Document: Cole County and Jefferson City COVID-19 AdvisoryView
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If a person at a K-12 school is diagnosed with COVID-19 and someone else is exposed, but both are correctly wearing masks, the exposed person will not need to quarantine, according to a new policy Gov. Mike Parson announced Thursday.
Parson said the move is one to promote sustainability in the months ahead — in other words, trying to keep as many students doing in-person learning as possible.
The move is also essentially a carrot to encourage schools to have a mask mandate in place — as the federal government has recommended that K-12 schools do — though that still will not be a statewide requirement.
Commissioner of Education Margie Vandeven told a reporter that a number of schools have already chosen to require masks, "and we're using this policy to encourage them even further."
Parson later said most people in the state are already under a mandate, and he again resisted a statewide measure.
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He said lessening the number of school students who have to be quarantined may also help reduce staffing stresses on hospitals, letting students' health care provider, parents, avoid having to stay home to watch them.
That still doesn't really affect the COVID-19 caseloads that are stretching hospitals' resources, but Parson said "the quick thing that we can do is try to make every available health care worker we have in the state — to be able to figure out how we can get boots on the ground, how can we get them back in the health care system," whether through using retired workers or nursing students.
He added that, in the long-term, an increase in available health care workers from expanded nursing programs in the state would also help.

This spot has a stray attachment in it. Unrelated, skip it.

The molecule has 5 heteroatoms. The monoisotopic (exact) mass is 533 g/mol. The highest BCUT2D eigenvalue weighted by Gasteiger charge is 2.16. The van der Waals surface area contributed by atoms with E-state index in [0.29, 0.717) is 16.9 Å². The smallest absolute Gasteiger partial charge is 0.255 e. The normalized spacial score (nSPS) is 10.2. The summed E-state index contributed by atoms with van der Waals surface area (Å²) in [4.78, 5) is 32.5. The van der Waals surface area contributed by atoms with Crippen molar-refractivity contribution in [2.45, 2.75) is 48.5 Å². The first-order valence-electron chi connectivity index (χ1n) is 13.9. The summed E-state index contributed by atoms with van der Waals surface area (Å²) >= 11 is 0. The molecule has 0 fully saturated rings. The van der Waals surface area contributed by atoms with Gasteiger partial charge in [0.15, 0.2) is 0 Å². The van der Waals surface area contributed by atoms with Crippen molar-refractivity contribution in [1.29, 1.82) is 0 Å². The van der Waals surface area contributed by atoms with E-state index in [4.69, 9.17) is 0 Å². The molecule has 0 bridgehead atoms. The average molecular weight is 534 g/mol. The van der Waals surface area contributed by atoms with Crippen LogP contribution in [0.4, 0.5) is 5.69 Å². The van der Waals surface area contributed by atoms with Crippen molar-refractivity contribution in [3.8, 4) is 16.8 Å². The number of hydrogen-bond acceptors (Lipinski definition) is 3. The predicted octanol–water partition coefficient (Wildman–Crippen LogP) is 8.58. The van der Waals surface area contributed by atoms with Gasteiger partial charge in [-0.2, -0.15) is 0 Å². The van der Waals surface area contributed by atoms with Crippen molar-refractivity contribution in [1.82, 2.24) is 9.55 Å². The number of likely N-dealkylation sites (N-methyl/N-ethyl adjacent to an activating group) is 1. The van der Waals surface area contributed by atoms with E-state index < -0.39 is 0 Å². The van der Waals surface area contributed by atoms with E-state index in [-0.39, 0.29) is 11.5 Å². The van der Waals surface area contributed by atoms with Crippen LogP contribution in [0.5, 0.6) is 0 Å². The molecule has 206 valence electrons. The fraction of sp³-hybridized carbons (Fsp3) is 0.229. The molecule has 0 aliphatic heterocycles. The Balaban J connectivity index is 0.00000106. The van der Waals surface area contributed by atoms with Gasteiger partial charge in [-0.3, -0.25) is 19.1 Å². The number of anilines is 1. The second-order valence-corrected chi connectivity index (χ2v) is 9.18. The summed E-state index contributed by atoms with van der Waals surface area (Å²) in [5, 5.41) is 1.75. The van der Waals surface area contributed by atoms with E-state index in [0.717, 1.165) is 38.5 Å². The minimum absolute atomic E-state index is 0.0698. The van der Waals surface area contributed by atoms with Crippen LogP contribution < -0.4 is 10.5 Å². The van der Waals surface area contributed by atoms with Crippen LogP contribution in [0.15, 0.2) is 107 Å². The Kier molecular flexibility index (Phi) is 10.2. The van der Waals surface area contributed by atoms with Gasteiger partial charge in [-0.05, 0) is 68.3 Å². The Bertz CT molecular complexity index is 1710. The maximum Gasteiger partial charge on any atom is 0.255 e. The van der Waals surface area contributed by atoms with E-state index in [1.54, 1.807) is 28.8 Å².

Cole County, Jefferson City issue COVID-19 advisory
Saying it's not mandate, Cole County and Jefferson City elected officials issued a COVID-19 advisory Thursday morning, asking the public to help to slow the spread of the virus.
The Cole County Commission approved the advisory. Jefferson City Mayor Carrie Tergin said she had been involved in putting the document together and approved what it said.
The elected officials are asking residents to do six things:
- Stay home if you are sick.
- Keep physical distance from others outside of your household.
- Limit gatherings to a number that physical distancing can occur. Avoid gatherings where physical distancing can't be maintained.
- Wear a mask if you can't maintain physical distance.
- Encourage telecommuting and physical distancing within office buildings.
- Offer low-contact shopping methods, including curbside and delivery, and increase distance between seating in restaurants.
In the advisory, Tergin writes, "We want out businesses to stay open, and we have worked closely with our local hospitals and physicians in offering this guidance."
Presiding Commissioner Sam Bushman emphasized the advisory does not include enforcement by the city or the county, and he asked residents to not call the county health department about enforcement of the advisory.